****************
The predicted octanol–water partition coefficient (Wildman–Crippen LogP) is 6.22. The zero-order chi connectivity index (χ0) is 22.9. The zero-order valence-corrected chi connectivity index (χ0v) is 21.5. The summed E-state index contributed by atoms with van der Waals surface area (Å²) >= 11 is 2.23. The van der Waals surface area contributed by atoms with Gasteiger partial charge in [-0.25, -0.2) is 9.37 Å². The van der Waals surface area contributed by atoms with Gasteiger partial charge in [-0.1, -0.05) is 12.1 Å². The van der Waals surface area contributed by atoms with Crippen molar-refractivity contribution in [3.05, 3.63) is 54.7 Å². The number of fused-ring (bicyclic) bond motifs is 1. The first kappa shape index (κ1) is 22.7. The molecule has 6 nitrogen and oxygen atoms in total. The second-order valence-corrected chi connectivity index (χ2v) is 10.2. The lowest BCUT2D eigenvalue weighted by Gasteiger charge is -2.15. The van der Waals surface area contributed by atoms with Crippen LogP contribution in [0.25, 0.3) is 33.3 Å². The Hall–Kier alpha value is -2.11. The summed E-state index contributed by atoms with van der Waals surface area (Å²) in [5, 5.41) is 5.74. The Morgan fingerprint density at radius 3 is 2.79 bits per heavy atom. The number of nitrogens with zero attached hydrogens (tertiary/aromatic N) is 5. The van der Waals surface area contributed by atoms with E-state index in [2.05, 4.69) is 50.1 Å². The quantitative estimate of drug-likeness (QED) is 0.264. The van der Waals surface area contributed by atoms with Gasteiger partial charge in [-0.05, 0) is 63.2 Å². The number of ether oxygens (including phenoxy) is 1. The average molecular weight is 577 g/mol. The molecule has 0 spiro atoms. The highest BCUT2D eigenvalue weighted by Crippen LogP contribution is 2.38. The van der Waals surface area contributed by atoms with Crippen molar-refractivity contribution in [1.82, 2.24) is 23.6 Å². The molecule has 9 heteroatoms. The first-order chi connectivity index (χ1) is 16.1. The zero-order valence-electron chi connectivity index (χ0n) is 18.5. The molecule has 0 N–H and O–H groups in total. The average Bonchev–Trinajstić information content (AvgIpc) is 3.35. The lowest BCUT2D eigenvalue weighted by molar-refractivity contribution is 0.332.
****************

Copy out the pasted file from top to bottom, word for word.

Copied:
The predicted octanol–water partition coefficient (Wildman–Crippen LogP) is 6.22. The zero-order chi connectivity index (χ0) is 22.9. The zero-order valence-corrected chi connectivity index (χ0v) is 21.5. The summed E-state index contributed by atoms with van der Waals surface area (Å²) >= 11 is 2.23. The van der Waals surface area contributed by atoms with Gasteiger partial charge in [-0.25, -0.2) is 9.37 Å². The van der Waals surface area contributed by atoms with Gasteiger partial charge in [-0.1, -0.05) is 12.1 Å². The van der Waals surface area contributed by atoms with Crippen molar-refractivity contribution in [3.05, 3.63) is 54.7 Å². The number of fused-ring (bicyclic) bond motifs is 1. The first kappa shape index (κ1) is 22.7. The molecule has 6 nitrogen and oxygen atoms in total. The second-order valence-corrected chi connectivity index (χ2v) is 10.2. The lowest BCUT2D eigenvalue weighted by Gasteiger charge is -2.15. The van der Waals surface area contributed by atoms with Crippen LogP contribution in [0.25, 0.3) is 33.3 Å². The Hall–Kier alpha value is -2.11. The summed E-state index contributed by atoms with van der Waals surface area (Å²) in [5, 5.41) is 5.74. The Morgan fingerprint density at radius 3 is 2.79 bits per heavy atom. The number of nitrogens with zero attached hydrogens (tertiary/aromatic N) is 5. The van der Waals surface area contributed by atoms with E-state index in [2.05, 4.69) is 50.1 Å². The quantitative estimate of drug-likeness (QED) is 0.264. The van der Waals surface area contributed by atoms with Gasteiger partial charge in [-0.05, 0) is 63.2 Å². The number of ether oxygens (including phenoxy) is 1. The average molecular weight is 577 g/mol. The molecule has 0 spiro atoms. The highest BCUT2D eigenvalue weighted by Crippen LogP contribution is 2.38. The van der Waals surface area contributed by atoms with Crippen molar-refractivity contribution in [1.82, 2.24) is 23.6 Å². The molecule has 9 heteroatoms. The first-order chi connectivity index (χ1) is 16.1. The zero-order valence-electron chi connectivity index (χ0n) is 18.5. The molecule has 0 N–H and O–H groups in total. The average Bonchev–Trinajstić information content (AvgIpc) is 3.35. The lowest BCUT2D eigenvalue weighted by molar-refractivity contribution is 0.332.